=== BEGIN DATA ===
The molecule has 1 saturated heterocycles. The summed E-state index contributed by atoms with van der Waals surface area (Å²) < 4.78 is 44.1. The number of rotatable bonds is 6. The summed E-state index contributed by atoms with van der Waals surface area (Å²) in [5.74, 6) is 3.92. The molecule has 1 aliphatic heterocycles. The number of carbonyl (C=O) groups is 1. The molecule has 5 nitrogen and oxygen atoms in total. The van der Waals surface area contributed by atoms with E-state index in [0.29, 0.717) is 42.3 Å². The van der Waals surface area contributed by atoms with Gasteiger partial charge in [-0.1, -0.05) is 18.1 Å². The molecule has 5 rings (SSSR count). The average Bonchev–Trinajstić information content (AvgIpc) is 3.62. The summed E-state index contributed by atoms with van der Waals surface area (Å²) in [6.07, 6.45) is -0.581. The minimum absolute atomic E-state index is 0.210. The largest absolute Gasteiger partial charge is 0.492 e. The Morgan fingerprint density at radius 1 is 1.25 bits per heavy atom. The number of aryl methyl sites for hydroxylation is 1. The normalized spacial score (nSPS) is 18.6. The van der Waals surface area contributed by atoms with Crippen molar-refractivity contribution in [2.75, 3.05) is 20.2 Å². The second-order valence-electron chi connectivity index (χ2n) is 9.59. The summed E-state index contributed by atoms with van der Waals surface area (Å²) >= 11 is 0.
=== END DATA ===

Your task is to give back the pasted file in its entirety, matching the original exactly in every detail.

The molecule has 1 saturated heterocycles. The summed E-state index contributed by atoms with van der Waals surface area (Å²) < 4.78 is 44.1. The number of rotatable bonds is 6. The summed E-state index contributed by atoms with van der Waals surface area (Å²) in [5.74, 6) is 3.92. The molecule has 1 aliphatic heterocycles. The number of carbonyl (C=O) groups is 1. The molecule has 5 nitrogen and oxygen atoms in total. The van der Waals surface area contributed by atoms with E-state index in [0.29, 0.717) is 42.3 Å². The van der Waals surface area contributed by atoms with Gasteiger partial charge in [-0.1, -0.05) is 18.1 Å². The molecule has 5 rings (SSSR count). The average Bonchev–Trinajstić information content (AvgIpc) is 3.62. The summed E-state index contributed by atoms with van der Waals surface area (Å²) in [6.07, 6.45) is -0.581. The minimum absolute atomic E-state index is 0.210. The largest absolute Gasteiger partial charge is 0.492 e. The Morgan fingerprint density at radius 1 is 1.25 bits per heavy atom. The number of aryl methyl sites for hydroxylation is 1. The normalized spacial score (nSPS) is 18.6. The van der Waals surface area contributed by atoms with Crippen molar-refractivity contribution in [2.75, 3.05) is 20.2 Å². The second-order valence-electron chi connectivity index (χ2n) is 9.59. The summed E-state index contributed by atoms with van der Waals surface area (Å²) >= 11 is 0.